Master And Slave
Change or Be Changed
Have you noticed change having this characteristic? When it occurs without our design and management it usually disables or robs us. When we architect it, more often than not, change benefits us.
We will change. That fact is inescapable. The choice we have is this: will we attempt to own and manage our change, or will we wait to discover what change has wrought on us?
To my mind, the first choice spells success, the other defines failure.
Producing change before change produces us, is surely the single largest differentiator between man and all other life as we can see it?
How tragic it must be for people who refuse to exercise this choice, and how gratifying for those who do.
Like change, pain too is inevitable. Yet one is the pain of striving to produce, excel and master change. The other is the dull pain of trudging along, resignation, and waiting for the witnessing of what change has wrought.
The pain of our trudging along is usually blamed on, or attributed to someone else. There is even a deluded pleasure that accusing someone else for our misery brings to us.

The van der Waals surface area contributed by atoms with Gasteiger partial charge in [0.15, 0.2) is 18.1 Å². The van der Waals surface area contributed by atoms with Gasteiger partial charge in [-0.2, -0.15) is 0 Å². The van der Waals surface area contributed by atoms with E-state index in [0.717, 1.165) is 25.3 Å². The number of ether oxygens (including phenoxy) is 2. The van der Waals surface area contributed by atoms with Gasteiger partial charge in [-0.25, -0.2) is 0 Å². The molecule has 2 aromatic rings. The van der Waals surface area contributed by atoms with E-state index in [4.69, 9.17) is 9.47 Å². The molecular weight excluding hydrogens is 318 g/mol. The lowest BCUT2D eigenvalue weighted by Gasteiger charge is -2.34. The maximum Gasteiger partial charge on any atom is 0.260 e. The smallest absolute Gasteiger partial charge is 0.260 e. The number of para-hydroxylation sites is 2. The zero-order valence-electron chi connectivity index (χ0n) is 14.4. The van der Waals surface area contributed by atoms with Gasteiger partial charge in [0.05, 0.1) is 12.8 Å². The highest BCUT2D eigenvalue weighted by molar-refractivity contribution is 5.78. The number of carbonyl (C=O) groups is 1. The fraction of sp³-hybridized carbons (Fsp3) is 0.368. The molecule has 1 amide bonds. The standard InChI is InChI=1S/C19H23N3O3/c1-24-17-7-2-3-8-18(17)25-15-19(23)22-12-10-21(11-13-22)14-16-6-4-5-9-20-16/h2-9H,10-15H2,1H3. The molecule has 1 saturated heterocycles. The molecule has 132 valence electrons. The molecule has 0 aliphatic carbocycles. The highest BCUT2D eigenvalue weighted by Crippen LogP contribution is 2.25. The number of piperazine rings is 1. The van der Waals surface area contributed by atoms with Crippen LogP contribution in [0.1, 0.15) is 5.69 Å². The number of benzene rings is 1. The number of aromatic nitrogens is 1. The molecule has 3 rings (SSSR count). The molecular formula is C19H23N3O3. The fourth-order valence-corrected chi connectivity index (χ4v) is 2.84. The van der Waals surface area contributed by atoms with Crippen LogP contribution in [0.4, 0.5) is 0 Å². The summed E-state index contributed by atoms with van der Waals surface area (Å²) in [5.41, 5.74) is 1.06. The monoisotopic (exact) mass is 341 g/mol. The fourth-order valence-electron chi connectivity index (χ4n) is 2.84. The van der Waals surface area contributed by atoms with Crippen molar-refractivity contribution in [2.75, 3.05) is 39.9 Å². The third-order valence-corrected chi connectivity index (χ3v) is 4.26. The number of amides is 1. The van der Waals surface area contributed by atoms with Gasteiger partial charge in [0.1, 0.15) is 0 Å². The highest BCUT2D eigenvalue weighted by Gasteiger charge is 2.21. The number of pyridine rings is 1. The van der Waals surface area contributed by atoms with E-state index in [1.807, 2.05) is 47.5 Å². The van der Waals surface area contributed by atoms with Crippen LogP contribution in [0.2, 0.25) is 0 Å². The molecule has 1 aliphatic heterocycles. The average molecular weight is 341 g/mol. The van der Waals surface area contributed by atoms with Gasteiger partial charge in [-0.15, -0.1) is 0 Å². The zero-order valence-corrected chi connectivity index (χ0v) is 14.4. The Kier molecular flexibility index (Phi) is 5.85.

It’s more potent and ruinous than any other substance one could be addicted to.
At the other extreme, the pain of striving is pure joy. You know it. You’ve experienced it. You’ve tasted its thrill. You take complete ownership of it. You feel so complete.
This is the type who say with great and abundant enthusiasm “ I’m your resource, use me.”
In contrast, those trudging along seem to be consistently whining, “I want to be boss.”
The one owns self and circumstance. The other wants to. The one is alive, the other existing.
Perhaps our longest and toughest journey is from intent to action, or from thought to articulation. The most accurate definition I think, of ‘Growing up’, is the real distance we’ve travelled on that journey.
Our age surely is simply a number, not a milestone. If anything, it serves only as a reminder that we will soon be running out of flesh – or exchanging realities – and it is useful to have built ourselves up as far as possible.
The pilgrimage is within. When we refuse to make the journey, we are refusing to choose life. When our intents are seduced by comfort and our thoughts silenced by our fears, we remain at a level of existence.
Our calendar may say “80 years old” but somehow, sadly, nothing changed. “Circumstances” continue to mow down our thoughts. “Reality” continues to evaporate the perseverance of intent.
Life is a pilgrimage of the self. The living architect change; they who exist await it.